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Public's ideas to balance Hernando County budget sit on sacred cows

Nobody ever said the public doesn't have its sacred cows.

The loud mooing you hear are the answers to Hernando Commissioner Jeff Stabins' pitch for additional public input on closing a $10.4 million hole in the upcoming county budget.

County staff already held a series of town hall meetings to gauge sentiment on where to cut or how to raise money to balance the public appetite for services with its distaste for tax increases.

Early proposals called for cutting 47 county jobs and putting the microscope on non-mandated services like the cannery and THE Bus. An anonymous benefactor saved the cannery and commissioners hope the Tampa Bay Area Regional Transportation Authority (TBARTA) does likewise for the county's beleaguered mass transit system after the commission granted it a one-year reprieve.

The town hall meeting I attended included a strong contingent of retired veterans as well as library workers stumping for — what else? — veterans services and libraries.

Protecting a vested interest shouldn't be unexpected and the same can be said for those who took up Stabins' offer. The commissioner decided to take his own survey, asking people to complete the statement, "How I would balance the budget.''

Ninety-six people offered more than 225 ideas. The complete list is available on the county's website under the agenda for Tuesday's commission meeting and the tally is heavily influenced by input from county employees. Moo.

That doesn't invalidate those ideas, but it does mean that this, by no means, should be construed as a scientifically accurate survey of public opinion. So, the focus here will be on the ideas that drew double-digit responses.

A dozen people favored realigning supervisors and managers and cutting their salaries. No surprise. It means rank and file employees and not managers/supervisors answered Stabins' appeal. It also means people are familiar with the workings of county government since County Administrator David Hamilton previously announced he plans to do this anyway.

Thirteen people said to close the county buildings one day per week. Nine said to work four, 10-hour days each week and three specified the shifts should be 7:30 a.m. to 5:30 p.m. Monday through Thursday. Taken together, the ideas translate to cutting overhead — the light bill — but not the salaries of people staffing those buildings.

Twelve people recommended canceling construction of a new standalone judicial center, a plan that remains on the perennial drawing board because the projected expense of up to $50 million doesn't match the less than $20 million that's been set aside in a capital account.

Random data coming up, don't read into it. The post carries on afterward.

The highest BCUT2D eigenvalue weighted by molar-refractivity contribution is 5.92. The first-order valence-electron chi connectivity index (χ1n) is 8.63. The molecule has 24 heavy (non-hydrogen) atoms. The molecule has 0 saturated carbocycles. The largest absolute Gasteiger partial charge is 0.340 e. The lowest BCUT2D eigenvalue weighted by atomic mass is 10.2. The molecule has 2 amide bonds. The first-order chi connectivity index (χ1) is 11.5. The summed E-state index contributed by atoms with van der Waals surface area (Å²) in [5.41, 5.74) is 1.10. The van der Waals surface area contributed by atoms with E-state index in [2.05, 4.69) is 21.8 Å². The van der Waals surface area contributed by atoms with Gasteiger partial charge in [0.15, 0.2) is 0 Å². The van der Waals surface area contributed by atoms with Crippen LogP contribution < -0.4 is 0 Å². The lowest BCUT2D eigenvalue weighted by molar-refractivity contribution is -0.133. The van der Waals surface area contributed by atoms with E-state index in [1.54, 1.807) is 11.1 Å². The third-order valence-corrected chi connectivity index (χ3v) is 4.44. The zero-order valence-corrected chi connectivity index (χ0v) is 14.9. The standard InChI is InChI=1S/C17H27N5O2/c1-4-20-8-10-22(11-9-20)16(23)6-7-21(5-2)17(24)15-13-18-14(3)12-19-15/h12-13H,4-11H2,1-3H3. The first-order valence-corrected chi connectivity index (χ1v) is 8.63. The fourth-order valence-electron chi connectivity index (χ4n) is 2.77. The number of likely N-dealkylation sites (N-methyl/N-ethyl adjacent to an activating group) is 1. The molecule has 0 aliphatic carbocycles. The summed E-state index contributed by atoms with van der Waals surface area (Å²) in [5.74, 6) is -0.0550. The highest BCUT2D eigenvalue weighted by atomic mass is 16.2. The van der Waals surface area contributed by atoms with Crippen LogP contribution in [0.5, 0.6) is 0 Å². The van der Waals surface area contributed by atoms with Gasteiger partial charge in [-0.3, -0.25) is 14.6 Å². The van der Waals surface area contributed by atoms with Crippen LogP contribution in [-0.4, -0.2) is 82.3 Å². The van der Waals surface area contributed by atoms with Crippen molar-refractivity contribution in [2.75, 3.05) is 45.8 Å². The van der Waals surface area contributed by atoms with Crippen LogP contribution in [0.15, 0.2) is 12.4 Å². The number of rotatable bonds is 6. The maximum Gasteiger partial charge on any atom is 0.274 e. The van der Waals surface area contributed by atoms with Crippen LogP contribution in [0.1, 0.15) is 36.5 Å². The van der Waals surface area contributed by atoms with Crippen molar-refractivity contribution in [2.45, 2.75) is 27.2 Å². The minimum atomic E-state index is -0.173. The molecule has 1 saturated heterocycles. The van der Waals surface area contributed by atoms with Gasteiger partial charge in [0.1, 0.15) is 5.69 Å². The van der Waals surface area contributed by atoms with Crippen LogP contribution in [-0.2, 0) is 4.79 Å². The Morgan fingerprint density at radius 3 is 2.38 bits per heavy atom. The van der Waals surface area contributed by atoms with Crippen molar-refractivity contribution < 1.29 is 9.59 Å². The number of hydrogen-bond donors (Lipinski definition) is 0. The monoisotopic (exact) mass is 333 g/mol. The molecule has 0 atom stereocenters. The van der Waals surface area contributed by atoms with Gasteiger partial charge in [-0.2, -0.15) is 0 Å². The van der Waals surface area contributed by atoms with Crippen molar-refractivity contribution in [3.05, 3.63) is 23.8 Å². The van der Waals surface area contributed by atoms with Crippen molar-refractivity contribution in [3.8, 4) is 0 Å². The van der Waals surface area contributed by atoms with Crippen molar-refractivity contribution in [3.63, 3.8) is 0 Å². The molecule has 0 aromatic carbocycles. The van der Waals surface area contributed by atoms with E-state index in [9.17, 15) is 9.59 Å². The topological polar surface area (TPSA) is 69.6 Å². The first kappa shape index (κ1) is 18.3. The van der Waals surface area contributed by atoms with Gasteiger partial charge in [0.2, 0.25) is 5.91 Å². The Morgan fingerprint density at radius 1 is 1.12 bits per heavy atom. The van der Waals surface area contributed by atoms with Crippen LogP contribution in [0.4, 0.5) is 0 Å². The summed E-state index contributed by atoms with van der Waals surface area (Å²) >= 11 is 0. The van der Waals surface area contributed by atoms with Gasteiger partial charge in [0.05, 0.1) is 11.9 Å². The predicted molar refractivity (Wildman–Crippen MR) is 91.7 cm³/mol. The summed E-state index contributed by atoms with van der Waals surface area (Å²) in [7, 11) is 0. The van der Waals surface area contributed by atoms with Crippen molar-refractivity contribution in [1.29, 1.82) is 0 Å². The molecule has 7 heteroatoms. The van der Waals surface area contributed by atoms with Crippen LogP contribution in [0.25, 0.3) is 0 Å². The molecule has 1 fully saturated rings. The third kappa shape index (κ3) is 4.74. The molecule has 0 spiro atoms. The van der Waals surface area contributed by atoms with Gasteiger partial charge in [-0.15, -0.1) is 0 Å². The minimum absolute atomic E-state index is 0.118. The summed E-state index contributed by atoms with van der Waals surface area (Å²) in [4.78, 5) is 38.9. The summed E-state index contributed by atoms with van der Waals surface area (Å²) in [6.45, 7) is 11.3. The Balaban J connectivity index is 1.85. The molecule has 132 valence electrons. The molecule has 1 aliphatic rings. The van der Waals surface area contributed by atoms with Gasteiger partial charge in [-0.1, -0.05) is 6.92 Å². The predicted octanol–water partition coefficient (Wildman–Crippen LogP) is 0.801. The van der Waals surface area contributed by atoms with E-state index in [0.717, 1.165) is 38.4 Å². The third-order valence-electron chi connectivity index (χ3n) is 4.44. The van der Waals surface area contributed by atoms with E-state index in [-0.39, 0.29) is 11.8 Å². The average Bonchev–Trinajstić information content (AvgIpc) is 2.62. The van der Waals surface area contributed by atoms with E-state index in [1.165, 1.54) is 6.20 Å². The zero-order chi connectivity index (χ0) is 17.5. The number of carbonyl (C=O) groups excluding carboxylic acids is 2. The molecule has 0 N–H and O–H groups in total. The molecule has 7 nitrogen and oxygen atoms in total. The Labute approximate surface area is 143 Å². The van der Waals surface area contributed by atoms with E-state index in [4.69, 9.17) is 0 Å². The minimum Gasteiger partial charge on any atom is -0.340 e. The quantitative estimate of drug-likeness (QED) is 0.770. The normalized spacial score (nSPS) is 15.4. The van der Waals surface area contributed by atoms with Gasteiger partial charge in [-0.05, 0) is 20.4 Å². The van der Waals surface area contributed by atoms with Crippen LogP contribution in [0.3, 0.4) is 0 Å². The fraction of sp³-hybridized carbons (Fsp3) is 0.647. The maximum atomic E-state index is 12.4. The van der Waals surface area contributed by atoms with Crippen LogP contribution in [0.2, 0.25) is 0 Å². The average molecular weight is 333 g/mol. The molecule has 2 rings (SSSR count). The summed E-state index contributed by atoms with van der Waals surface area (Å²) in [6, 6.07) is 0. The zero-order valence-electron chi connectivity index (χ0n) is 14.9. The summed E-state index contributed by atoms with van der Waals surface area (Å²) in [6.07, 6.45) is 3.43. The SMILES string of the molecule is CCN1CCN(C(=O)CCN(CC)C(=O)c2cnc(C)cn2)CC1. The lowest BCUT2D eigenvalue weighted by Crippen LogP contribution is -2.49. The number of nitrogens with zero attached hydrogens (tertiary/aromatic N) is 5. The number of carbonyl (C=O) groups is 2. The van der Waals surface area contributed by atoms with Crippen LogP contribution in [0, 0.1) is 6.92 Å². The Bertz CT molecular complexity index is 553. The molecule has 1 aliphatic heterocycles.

Left unsaid is the notion of spending the judicial center earmark to offset ongoing expenses. It's shortsighted and duplicates the ongoing strategy of spending $9 million worth of reserves over three years to help balance the budget.

The most common idea, drawing input of 20 people or a fifth of those responding, was to charge appropriate fees at parks and boat ramps. I'll surmise that "appropriate'' means "new'' or "higher.'' Along that line of thinking, nine people said to increase fees for sports leagues, something a different commission rejected two summers ago.

Eleven people said to raise the tax rate. It's a legitimate idea, but one not likely to gain political traction. It is unfortunate. Falling property values means a status quo county tax rate will result in a tax cut for three quarters of the single-family home owners in Hernando. Likewise, homesteaded property owners pay smaller tax bills now to run county government than they did 11 years ago. Such logic, however, fails to resonate among the government-gone-wild clique.

A few other noteworthy responses: Nine (friends of Jeff?) said to reduce the sheriff's budget. Two people said to fire Hamilton. Maybe that is from two managers on the cutting block. Three people wanted to dump the cou nty's legal department and somebody suggested eliminating two of five commissioners.

Here's something else worth pondering. Only three people said to park THE Bus. Mass transit advocates just have to hope all three aren't sitting on the commission.

Public's ideas to balance Hernando County budget sit on sacred cows 07/10/10 [Last modified: Friday, July 9, 2010 11:10pm]
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